NASA considers several qualities of motor-brush materials when determining suitability for a given mission. Among the most important are the wear rate and the cohesiveness of the debris. Engineers note if there's a tendency for brush debris to pack into commutator slots.
They also look at the electrical properties of the debris and whether there's a tendency to short between commutator segments.
In picking brushes for the rover project six different brush materials in 18 identical motors operated under various load conditions for four weeks in a low-pressure CO2 environment. The atmosphere on Mars is chiefly carbon dioxide (95.3%), nitrogen (2.7%), and argon (1.6%). The atmospheric pressure on Mars is less than 1/100th of Earth's average. All motors performed without failure accumulating between 98 and 144 million revolutions.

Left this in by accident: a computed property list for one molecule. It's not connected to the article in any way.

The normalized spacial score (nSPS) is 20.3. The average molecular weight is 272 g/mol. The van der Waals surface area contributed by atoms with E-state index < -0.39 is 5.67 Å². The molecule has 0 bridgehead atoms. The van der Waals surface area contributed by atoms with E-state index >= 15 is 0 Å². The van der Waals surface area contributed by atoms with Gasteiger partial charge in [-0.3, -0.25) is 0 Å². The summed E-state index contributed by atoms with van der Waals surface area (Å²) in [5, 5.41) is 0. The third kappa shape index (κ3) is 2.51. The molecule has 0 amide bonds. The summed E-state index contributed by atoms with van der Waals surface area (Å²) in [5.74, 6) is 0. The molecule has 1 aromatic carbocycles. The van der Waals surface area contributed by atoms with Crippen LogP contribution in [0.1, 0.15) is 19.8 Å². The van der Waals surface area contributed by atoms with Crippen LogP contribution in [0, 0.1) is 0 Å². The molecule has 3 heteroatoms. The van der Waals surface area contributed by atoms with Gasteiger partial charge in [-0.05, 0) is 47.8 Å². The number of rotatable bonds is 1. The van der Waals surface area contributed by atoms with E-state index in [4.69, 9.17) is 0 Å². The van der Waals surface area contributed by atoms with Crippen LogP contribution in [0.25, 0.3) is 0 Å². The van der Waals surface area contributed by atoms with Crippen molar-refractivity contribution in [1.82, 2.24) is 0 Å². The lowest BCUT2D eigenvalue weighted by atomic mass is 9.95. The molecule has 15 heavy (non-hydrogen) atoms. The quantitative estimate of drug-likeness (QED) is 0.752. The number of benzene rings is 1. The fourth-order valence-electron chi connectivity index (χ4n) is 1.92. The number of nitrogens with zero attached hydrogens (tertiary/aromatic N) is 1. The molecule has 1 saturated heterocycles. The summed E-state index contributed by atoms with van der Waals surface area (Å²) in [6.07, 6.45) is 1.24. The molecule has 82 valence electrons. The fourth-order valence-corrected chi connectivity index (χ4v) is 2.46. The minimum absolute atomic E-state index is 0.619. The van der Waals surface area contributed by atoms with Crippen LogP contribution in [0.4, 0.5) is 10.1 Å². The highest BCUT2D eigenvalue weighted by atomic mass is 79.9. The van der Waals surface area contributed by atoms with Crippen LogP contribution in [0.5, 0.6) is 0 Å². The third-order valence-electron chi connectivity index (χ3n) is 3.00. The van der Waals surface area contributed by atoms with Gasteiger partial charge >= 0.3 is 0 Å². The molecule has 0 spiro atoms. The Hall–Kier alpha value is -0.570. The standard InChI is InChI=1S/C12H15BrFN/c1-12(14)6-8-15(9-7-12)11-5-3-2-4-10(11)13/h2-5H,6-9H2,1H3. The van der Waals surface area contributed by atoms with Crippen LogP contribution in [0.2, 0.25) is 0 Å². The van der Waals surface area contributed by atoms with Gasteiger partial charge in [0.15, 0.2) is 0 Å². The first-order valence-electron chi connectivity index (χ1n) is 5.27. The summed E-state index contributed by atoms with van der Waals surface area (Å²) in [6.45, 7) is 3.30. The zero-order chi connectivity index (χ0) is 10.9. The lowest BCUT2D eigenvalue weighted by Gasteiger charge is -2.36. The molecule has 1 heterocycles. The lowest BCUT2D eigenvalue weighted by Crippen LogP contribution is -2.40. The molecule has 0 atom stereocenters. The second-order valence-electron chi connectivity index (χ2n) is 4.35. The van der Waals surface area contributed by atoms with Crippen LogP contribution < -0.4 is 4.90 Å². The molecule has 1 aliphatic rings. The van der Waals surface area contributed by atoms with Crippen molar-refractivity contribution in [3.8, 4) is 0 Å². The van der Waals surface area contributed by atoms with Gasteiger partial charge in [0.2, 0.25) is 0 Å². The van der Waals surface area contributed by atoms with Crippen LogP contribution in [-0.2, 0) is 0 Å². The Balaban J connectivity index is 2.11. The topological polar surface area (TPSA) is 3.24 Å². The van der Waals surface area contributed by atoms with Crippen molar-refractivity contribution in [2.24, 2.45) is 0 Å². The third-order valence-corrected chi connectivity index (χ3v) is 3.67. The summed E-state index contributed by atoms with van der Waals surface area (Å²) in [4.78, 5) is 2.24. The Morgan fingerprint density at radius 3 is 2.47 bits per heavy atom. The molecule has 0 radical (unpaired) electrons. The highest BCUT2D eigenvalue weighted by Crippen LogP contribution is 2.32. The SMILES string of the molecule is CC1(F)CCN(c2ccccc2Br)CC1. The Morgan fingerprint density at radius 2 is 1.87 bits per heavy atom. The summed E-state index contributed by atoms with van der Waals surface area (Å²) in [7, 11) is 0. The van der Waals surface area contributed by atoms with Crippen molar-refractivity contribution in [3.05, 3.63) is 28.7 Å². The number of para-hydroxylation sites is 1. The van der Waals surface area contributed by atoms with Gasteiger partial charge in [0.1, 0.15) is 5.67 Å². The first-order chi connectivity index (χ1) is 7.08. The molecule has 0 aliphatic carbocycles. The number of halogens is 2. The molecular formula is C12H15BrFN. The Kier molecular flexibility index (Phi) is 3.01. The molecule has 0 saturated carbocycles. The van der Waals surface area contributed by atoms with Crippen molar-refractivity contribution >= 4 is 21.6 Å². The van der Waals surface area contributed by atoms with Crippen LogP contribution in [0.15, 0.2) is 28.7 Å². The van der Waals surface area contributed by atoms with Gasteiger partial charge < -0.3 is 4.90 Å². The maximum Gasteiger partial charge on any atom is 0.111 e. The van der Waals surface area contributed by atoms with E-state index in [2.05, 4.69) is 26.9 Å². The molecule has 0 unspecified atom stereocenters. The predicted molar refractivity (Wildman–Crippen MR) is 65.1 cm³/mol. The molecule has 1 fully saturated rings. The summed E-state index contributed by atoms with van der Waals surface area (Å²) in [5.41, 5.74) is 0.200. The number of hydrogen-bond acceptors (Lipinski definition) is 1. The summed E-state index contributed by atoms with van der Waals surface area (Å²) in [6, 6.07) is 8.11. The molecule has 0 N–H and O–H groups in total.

The same motors were then cleaned and run in a vacuum for two weeks. Five failed catastrophically and three brush materials survived. The failures in a vacuum all followed the same sequence. Brush debris in the commutator slots forms a partial short, leading to increased power draw and heating. The heat forces up the rotor temperature until the winding insulation fails. In a vacuum, where heat dissipation from the rotor is poor, this problem is especially serious.